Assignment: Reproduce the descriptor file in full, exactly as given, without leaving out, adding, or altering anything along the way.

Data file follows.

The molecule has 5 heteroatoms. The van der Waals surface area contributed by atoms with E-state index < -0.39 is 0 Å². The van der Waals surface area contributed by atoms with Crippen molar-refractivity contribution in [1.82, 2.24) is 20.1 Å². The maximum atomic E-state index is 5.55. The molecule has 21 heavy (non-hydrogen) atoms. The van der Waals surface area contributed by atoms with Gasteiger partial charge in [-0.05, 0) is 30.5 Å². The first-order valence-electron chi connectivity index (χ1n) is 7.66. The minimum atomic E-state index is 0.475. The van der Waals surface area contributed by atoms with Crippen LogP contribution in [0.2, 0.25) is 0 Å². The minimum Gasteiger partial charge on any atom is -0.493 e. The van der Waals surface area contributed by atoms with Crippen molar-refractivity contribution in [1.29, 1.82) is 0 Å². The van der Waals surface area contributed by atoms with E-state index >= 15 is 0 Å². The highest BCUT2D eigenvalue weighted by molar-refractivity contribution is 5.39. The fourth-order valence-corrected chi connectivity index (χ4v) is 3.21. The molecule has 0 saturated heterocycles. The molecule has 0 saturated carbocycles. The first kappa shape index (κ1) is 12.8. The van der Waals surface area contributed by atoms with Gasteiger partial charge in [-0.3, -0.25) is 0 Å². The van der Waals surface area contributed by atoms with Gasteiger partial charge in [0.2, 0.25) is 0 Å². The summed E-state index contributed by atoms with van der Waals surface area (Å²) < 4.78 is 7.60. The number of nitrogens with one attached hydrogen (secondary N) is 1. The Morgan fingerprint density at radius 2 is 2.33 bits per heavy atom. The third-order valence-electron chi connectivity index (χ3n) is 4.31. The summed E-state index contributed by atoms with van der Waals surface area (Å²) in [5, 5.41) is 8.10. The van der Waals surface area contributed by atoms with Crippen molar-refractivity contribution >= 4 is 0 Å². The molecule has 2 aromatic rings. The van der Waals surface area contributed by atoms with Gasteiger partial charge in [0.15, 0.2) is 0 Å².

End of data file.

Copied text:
The molecule has 5 heteroatoms. The van der Waals surface area contributed by atoms with E-state index < -0.39 is 0 Å². The van der Waals surface area contributed by atoms with Crippen molar-refractivity contribution in [1.82, 2.24) is 20.1 Å². The maximum atomic E-state index is 5.55. The molecule has 21 heavy (non-hydrogen) atoms. The van der Waals surface area contributed by atoms with Gasteiger partial charge in [-0.05, 0) is 30.5 Å². The first-order valence-electron chi connectivity index (χ1n) is 7.66. The minimum atomic E-state index is 0.475. The van der Waals surface area contributed by atoms with Crippen LogP contribution in [0.2, 0.25) is 0 Å². The minimum Gasteiger partial charge on any atom is -0.493 e. The van der Waals surface area contributed by atoms with Crippen molar-refractivity contribution in [1.29, 1.82) is 0 Å². The van der Waals surface area contributed by atoms with E-state index >= 15 is 0 Å². The highest BCUT2D eigenvalue weighted by molar-refractivity contribution is 5.39. The fourth-order valence-corrected chi connectivity index (χ4v) is 3.21. The molecule has 0 saturated heterocycles. The molecule has 0 saturated carbocycles. The first kappa shape index (κ1) is 12.8. The van der Waals surface area contributed by atoms with Gasteiger partial charge in [-0.3, -0.25) is 0 Å². The van der Waals surface area contributed by atoms with Gasteiger partial charge in [0.2, 0.25) is 0 Å². The summed E-state index contributed by atoms with van der Waals surface area (Å²) < 4.78 is 7.60. The number of nitrogens with one attached hydrogen (secondary N) is 1. The Morgan fingerprint density at radius 2 is 2.33 bits per heavy atom. The third-order valence-electron chi connectivity index (χ3n) is 4.31. The summed E-state index contributed by atoms with van der Waals surface area (Å²) in [5, 5.41) is 8.10. The van der Waals surface area contributed by atoms with Crippen molar-refractivity contribution >= 4 is 0 Å². The molecule has 2 aromatic rings. The van der Waals surface area contributed by atoms with Gasteiger partial charge in [0.15, 0.2) is 0 Å².